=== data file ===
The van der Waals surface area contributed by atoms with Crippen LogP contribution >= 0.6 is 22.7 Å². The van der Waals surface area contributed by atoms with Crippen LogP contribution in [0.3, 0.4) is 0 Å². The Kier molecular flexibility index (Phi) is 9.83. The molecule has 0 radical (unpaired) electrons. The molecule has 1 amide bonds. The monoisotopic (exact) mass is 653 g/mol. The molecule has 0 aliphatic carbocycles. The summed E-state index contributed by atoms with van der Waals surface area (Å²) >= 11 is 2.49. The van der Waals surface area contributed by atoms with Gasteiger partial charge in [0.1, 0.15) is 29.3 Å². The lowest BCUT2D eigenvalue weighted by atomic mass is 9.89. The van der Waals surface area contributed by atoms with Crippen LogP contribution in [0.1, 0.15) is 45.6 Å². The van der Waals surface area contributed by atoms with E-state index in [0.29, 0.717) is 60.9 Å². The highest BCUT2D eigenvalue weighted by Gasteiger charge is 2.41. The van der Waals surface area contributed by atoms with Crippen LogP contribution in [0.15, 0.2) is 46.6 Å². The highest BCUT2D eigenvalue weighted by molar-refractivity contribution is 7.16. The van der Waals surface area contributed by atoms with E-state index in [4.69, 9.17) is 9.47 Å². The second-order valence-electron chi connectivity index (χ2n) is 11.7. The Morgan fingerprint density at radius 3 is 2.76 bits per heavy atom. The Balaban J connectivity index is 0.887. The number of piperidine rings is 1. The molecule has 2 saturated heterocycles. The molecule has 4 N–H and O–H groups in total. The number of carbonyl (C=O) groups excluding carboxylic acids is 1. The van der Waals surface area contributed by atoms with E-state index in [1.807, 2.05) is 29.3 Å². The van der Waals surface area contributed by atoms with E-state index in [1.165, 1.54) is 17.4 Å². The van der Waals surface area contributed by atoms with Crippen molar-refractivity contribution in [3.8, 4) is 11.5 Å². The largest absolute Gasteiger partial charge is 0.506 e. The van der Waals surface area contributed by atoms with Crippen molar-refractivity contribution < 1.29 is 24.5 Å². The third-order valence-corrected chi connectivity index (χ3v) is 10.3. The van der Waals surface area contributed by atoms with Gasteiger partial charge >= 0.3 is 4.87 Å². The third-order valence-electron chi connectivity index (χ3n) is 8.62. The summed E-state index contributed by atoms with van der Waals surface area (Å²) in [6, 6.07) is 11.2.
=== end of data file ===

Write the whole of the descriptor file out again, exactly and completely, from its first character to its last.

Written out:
The van der Waals surface area contributed by atoms with Crippen LogP contribution >= 0.6 is 22.7 Å². The van der Waals surface area contributed by atoms with Crippen LogP contribution in [0.3, 0.4) is 0 Å². The Kier molecular flexibility index (Phi) is 9.83. The molecule has 0 radical (unpaired) electrons. The molecule has 1 amide bonds. The monoisotopic (exact) mass is 653 g/mol. The molecule has 0 aliphatic carbocycles. The summed E-state index contributed by atoms with van der Waals surface area (Å²) >= 11 is 2.49. The van der Waals surface area contributed by atoms with Gasteiger partial charge in [0.1, 0.15) is 29.3 Å². The lowest BCUT2D eigenvalue weighted by atomic mass is 9.89. The van der Waals surface area contributed by atoms with Crippen LogP contribution in [0.1, 0.15) is 45.6 Å². The van der Waals surface area contributed by atoms with E-state index in [0.29, 0.717) is 60.9 Å². The highest BCUT2D eigenvalue weighted by Gasteiger charge is 2.41. The van der Waals surface area contributed by atoms with Crippen LogP contribution in [0.15, 0.2) is 46.6 Å². The highest BCUT2D eigenvalue weighted by molar-refractivity contribution is 7.16. The van der Waals surface area contributed by atoms with E-state index in [4.69, 9.17) is 9.47 Å². The second-order valence-electron chi connectivity index (χ2n) is 11.7. The Morgan fingerprint density at radius 3 is 2.76 bits per heavy atom. The Balaban J connectivity index is 0.887. The number of piperidine rings is 1. The molecule has 2 saturated heterocycles. The molecule has 4 N–H and O–H groups in total. The number of carbonyl (C=O) groups excluding carboxylic acids is 1. The van der Waals surface area contributed by atoms with E-state index in [1.807, 2.05) is 29.3 Å². The van der Waals surface area contributed by atoms with E-state index in [1.165, 1.54) is 17.4 Å². The van der Waals surface area contributed by atoms with Crippen molar-refractivity contribution in [3.8, 4) is 11.5 Å². The largest absolute Gasteiger partial charge is 0.506 e. The van der Waals surface area contributed by atoms with Crippen molar-refractivity contribution < 1.29 is 24.5 Å². The third-order valence-corrected chi connectivity index (χ3v) is 10.3. The van der Waals surface area contributed by atoms with Gasteiger partial charge >= 0.3 is 4.87 Å². The third-order valence-electron chi connectivity index (χ3n) is 8.62. The summed E-state index contributed by atoms with van der Waals surface area (Å²) in [6, 6.07) is 11.2.